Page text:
Some contempt for the plant is obviously connected to the way it can take over a lawn, which is laughable to me because it is the conditions created by a lawn that allows it to thrive there in the first place. However, I think that a lot of our North American predjudice against the dandelion is culturally embedded, tied up in eliticism, class, and race. I am currently reading the “Autobiography of Malcolm X” and there is a passage near the beginning of the book in which he describes the poverty his family endured after his father was murdered. At one point the family was “reduced” to dinners of boiled dandelion greens and rumours were soon spread that they were eating “fried grass.” This shocked me given that this was rural America in the early 30s. Eating and using dandelion parts is also commonly associated negatively with immigrants. Growing up in Southern Ontario, Canada I can recall many sunny spring days watching old-world Italian women collecting the bright yellow flowers for wine. The women would pick mostly in public parks where dandelions were prolific, while their middle class neighbours would scoff at the primitiveness of it. I discovered an edible weeds book at the library in highschool and became fast obsessed with all of the wild foods growing unawares in public parks, backyards, and cracks in the sidewalks. One particular book (I wish I knew the name) placed each plant into historical context outlining how some plants had been in use abundantly before they became marginalized or passe. It’s shocking to me how much good food is overlooked simply because our ancestors collectively decided it was beneath us.
And so I’ve been collecting the young, tender dandelion greens from my community plot. While the books often state that commercially available varieties tend to be less bitter, I have found that they harvest those when they’re too large and mature. My greens are bitter, but no more so than the arugula. We’ve been able to eat a handful raw and mixed with other greens. I have read that dandelion leaves taste better in the fall than in spring and that may also account for the difference. I am planning to try out this Hortopita recipe using spelt filo. It’s the perfect time since onions and leeks are also in season. Dandelion leaves and roots can also be collected and made into a calcium-rich herbal vinegar. The book, “Herbal, The Essential Guide to Herbs for Living” suggests blanching the leaves right on the plant by inverting a plant pot over the plant and overing the drainage holes with stones. “After a few weeks the leaves turn pale green and lose their bitterness.”
I spent yesterday afternoon multi-tasking between a series of deadlines and making fall treats: pumpkin pie, and green tomato chutney. The chutney recipe can be found on page 154 of the You Grow Girl book. Since the oven was blazing, I also threw in an assortment of tomatoes for roasting, and an over-sized zucchini.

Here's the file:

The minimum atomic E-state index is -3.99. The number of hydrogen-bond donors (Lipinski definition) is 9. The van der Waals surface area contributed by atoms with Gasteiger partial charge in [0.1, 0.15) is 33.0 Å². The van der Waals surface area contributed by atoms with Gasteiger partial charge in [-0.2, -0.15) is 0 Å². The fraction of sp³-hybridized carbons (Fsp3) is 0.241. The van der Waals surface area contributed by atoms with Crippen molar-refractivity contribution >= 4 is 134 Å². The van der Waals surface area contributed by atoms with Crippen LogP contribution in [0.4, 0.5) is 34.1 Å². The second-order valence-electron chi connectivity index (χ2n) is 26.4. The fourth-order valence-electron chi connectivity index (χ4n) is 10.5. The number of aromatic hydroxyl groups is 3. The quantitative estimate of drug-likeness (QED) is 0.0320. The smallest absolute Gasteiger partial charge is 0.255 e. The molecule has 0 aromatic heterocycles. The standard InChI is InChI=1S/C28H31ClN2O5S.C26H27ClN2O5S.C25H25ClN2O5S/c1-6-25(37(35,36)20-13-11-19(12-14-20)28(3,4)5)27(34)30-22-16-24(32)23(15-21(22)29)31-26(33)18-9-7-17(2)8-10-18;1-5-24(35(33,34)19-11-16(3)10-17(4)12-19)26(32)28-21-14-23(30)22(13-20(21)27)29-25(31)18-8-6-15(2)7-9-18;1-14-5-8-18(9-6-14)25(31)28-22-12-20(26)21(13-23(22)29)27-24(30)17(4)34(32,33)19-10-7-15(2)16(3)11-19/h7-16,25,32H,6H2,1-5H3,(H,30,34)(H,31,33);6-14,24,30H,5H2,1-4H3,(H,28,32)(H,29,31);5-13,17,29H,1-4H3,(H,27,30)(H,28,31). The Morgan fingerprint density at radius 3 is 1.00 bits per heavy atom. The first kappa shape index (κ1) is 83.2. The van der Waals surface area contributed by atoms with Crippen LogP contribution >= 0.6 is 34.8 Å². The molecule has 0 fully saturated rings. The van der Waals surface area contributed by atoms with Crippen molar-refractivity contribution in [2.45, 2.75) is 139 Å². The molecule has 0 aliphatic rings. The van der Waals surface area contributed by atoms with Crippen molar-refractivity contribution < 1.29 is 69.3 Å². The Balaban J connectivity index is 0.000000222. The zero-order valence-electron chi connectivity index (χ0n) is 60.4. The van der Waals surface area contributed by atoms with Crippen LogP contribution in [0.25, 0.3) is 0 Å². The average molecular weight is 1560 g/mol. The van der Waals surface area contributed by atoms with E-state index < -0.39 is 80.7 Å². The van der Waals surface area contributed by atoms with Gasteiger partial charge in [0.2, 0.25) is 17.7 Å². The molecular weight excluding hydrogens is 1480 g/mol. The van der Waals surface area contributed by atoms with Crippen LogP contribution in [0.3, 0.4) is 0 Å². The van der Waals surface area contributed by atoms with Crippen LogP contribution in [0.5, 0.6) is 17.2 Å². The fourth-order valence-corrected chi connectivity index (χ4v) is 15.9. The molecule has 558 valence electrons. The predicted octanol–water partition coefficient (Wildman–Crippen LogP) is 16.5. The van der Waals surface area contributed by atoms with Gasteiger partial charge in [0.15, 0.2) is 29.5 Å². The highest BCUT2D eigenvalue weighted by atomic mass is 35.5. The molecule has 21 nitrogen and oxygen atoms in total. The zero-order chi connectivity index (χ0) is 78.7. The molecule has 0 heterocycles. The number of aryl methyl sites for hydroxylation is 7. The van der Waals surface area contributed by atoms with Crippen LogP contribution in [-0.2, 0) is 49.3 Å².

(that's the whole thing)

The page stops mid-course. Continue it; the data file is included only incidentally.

My spouse Davin took over late afternoon, making the pie crust and assembling the pie since I have complained umpteen times that I am always stuck with the task. Of course he had to go all out and raise the bar on pie presentation by shaping and assembling the top crust by hand. Until this point, cutting leaves with a cookie cutter and slapping them on top has been considered above standard.
Ann Slater of the Ecological Farming Association of Ontario takes on CropLife Canada, a trade association for the manufacturers, developers and distributors of pesticide and GMO products that has been working on a smear campaign targeting organic food production.
Why is CropLife Canada so keen to smear organic? According to their survey of Canadian women, 77% sometimes buy or consider buying organically grown fruits and vegetables. Twenty-one percent say they buy organic because they are concerned about pesticides on their food and 22% believe organic produce is more nutritious. On top of that, 14% say they sometimes feel guilty about buying cheaper conventional produce when organic is available.
- Full article here
Her argument references this article by two market farmers from Oklahoma who carried out an experiment to tackle the question: “Are supermarkets cheaper than farmersÃ¢â‚¬â„¢ markets?” Their results are interesting.
The results reveal that perceptions rather than facts influence the false assumptions that grocery store food is always cheapest.
…grocery store food is not as cheap as some customers believe it to be. Nor is local simply for the wealthyÃ¢â‚¬â€œit is competitively priced since our research showed grocery storesÃ¢â‚¬â„¢ low posted prices tend to hide lower weight and quality.